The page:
On the banks of the Penobscot Rivers’ Eastern shore lays the City of Brewer. Often referred to as the Queen City it’s much smaller than its big brother Bangor just across the river. As I enter Brewer I’m shocked to learn of a new brewery, one of the first in downtown Brewer. My “Navigator” quickly fires up Google and we are on our way. I opt not to change my shirt despite the fact that I remain covered in lobster remnants. No time for wardrobe changes when beer is involved.We find Masons Brewing Company with little difficulty despite the fact that there are no signs. Google comes through again! The brewery sits at the end of Hardy Street, which dead ends at the river. I’m astonished by the size of the building. The large parking lot is filled with cars. Masons is my kind of place, with room for approximately 150 people and an outdoor seating are overlooking the water. It’s downright gorgeous.
The beer list is somewhat eclectic with wheat beers pilsners, saisons and even a weizen. The vast majority of Mason’s beer is in the sub5% ABV range, unusual in this day and age. I take the safe route and order their IPA. Mild by today’s IPA standards at only 5.6% ABV it’s a well balanced example of what an IPA should be. Equally eclectic is the food menu. Arugula and goat cheese abound throughout the menu. I unwittingly order a bratwurst and sauerkraut pizza, hold the “Arugula”. The pizza is as good as the beer.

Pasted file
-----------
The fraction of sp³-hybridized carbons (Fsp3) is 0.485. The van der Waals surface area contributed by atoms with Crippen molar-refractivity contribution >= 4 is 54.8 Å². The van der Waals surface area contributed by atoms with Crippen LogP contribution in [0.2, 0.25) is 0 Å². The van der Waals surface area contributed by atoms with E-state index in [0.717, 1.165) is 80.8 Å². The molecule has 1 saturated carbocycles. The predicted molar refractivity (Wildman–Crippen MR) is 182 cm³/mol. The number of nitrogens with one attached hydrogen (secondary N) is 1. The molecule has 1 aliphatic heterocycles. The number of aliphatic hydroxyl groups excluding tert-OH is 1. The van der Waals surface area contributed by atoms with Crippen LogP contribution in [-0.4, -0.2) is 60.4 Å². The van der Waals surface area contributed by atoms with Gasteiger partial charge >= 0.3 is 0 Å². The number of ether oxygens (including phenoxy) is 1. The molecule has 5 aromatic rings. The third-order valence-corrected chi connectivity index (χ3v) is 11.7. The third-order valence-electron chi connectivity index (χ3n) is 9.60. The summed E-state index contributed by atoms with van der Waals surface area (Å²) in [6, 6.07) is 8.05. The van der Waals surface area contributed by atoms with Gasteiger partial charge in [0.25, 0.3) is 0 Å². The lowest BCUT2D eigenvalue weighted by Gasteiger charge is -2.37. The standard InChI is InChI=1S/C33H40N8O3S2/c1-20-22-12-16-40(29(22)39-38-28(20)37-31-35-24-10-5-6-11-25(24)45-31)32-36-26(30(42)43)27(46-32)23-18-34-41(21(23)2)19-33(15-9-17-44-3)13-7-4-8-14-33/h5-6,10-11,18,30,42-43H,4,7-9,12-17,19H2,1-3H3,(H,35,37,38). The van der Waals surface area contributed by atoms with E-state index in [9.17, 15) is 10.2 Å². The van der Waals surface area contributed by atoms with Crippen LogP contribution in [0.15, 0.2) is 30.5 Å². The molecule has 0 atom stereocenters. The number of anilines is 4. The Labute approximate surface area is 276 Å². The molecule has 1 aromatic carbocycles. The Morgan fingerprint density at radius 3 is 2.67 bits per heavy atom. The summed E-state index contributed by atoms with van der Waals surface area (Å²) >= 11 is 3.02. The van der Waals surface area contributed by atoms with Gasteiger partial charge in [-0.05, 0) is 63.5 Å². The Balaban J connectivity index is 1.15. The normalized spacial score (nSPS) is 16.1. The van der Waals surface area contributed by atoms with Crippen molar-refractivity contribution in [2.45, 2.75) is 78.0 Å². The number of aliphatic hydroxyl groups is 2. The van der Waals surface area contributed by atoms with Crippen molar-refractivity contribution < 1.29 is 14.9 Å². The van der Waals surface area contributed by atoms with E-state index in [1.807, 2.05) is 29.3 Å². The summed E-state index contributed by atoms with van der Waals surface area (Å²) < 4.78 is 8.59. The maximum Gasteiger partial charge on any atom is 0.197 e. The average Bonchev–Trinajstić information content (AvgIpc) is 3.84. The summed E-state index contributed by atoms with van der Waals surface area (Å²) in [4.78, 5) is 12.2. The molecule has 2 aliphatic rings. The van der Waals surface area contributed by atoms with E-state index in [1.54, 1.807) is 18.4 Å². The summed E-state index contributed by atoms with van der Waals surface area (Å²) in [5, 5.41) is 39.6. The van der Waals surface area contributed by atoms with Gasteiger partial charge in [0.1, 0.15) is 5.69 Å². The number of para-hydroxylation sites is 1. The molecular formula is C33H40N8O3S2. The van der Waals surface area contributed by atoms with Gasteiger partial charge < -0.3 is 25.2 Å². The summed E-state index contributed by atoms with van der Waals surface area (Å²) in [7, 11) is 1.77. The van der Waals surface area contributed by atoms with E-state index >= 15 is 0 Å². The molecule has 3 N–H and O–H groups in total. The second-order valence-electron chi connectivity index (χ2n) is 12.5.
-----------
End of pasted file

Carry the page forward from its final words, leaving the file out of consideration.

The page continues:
As we are paying our bill the waiter informs us that the owner is in the building, and I rush to try to get a word with him but I’m too late.Never to be dissuaded I return to Masons two days later intent on catching up with the owner. Stalkers are rarely dissuaded. As I creepily scan the crowd I sample their West Coast Pilz, an American spin on traditional German beer using both German and American hops. At 4.3% ABV the beer is crisp and dry which is a refreshing change on such a hot day. Suddenly I see an unshaven man in a baseball cap in the brew house. The owner Chris is in the house and begins busily cleaning around the fermenters. After several minutes of awkward motioning he comes to the bar and I introduce myself. He pours us each a beer and we retreat to a table. Chris started as homebrewer, like many in the craft beer industry. The brewery was five years in planning and Chris designed the building himself. I’m shocked to learn they have only been open 11 weeks. He tells me “This is my mid-life crisis” to which I reply, “If you are going to have one I can’t think of anything better!” Masons Brewing Company is a must visit for both foodies and beer lovers alike. As part of the Maine Beer Trail one needs only to make reservations on the Maine Brew Bus to visit all the local breweries, including Masons. You will undoubtedly find that one stop at Masons just isn’t enough. During your visit please keep an eye out for a scruffy guy in a baseball cap who will undoubtedly be working behind the bar or in the brew house, enjoying his mid-life crisis.
Until next time,